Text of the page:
Overall, when using shorter rest intervals, more weekly sets for the triceps appear to be superior.
Schoenfeld et al. found that when trained subjects used 90 seconds of rest between sets, performing 30 weekly sets for the triceps was superior to performing 18 weekly sets or 6 weekly sets.
I should mention all of these sets were from compound exercises only, half of the sets for each group were from the bench press and the other half from the barbell overhead press. Also, each group distributed their sets across 3 days each week and training lasted 8 weeks.
Brigatto et al. similarly found that when trained subjects used 60 seconds of rest between sets, performing 32 weekly sets for the triceps was superior to 24 weekly sets or 16 weekly sets.
For each group, half of their sets were from compound exercises while the other half were from isolation exercises. Each group distributed their sets across 2 days each week and training lasted 8 weeks.
Lastly, Radaelli et al. found that when subjects with previous calisthenics experience used 90-120 seconds of rest between sets, performing 45 weekly sets for the triceps was superior to 27 weekly sets or 9 weekly sets.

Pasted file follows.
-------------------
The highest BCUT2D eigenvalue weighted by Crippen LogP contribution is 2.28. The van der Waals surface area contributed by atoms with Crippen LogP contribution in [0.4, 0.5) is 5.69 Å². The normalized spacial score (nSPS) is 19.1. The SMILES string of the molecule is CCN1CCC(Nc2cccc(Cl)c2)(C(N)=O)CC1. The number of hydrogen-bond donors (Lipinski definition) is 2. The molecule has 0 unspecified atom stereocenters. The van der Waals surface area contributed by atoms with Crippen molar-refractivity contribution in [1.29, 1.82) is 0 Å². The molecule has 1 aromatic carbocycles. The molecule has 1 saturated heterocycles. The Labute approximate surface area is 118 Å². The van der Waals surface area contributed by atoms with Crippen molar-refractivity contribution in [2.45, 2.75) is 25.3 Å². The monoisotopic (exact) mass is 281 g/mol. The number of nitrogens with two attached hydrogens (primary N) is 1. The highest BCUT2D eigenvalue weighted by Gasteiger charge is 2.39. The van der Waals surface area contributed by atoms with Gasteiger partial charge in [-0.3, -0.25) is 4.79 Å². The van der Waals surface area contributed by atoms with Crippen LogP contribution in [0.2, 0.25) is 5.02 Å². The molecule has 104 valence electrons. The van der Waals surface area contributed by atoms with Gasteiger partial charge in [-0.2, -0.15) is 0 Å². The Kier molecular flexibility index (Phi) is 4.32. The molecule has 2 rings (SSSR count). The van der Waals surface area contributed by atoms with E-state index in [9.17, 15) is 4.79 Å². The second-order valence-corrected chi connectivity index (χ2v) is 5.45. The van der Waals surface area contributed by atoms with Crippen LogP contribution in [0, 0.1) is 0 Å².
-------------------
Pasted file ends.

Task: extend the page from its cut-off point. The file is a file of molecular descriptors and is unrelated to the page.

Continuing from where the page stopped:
For each group 2/3 of their sets were from compound exercises, while 1/3 were from isolation exercises. Each group distributed their sets across 3 days each week and training lasted 6 months.
So overall, when using shorter rest intervals, between 30-45 weekly sets for the triceps appears to be superior to fewer sets.
Now, 30-45 weekly sets with short rest intervals is a substantial amount of work. I question how sustainable this kind of work can be in the long term. The Schoenfeld and Brigatto studies only lasted 8 weeks, but the Radaelli study did last 6 months. I think it’d be useful to see more studies like the Radaelli study to determine if this kind of work is truly sustainable long term.
Nevertheless, the best advice I can give is that if you prefer to use shorter rest intervals, try out this kind of volume and figure out how well it may work for you. If you feel your recovery and performance begin to decline, adding in occasional training blocks where you utilize lower weekly sets for recovery may be a useful strategy.
Another important consideration is all of these studies were conducted on trained individuals. The Schoenfeld and Brigatto studies had subjects with at least 1 year of training experience, while the Radaelli study had subjects with previous calisthenics training experience, though they did not state the duration of their experience.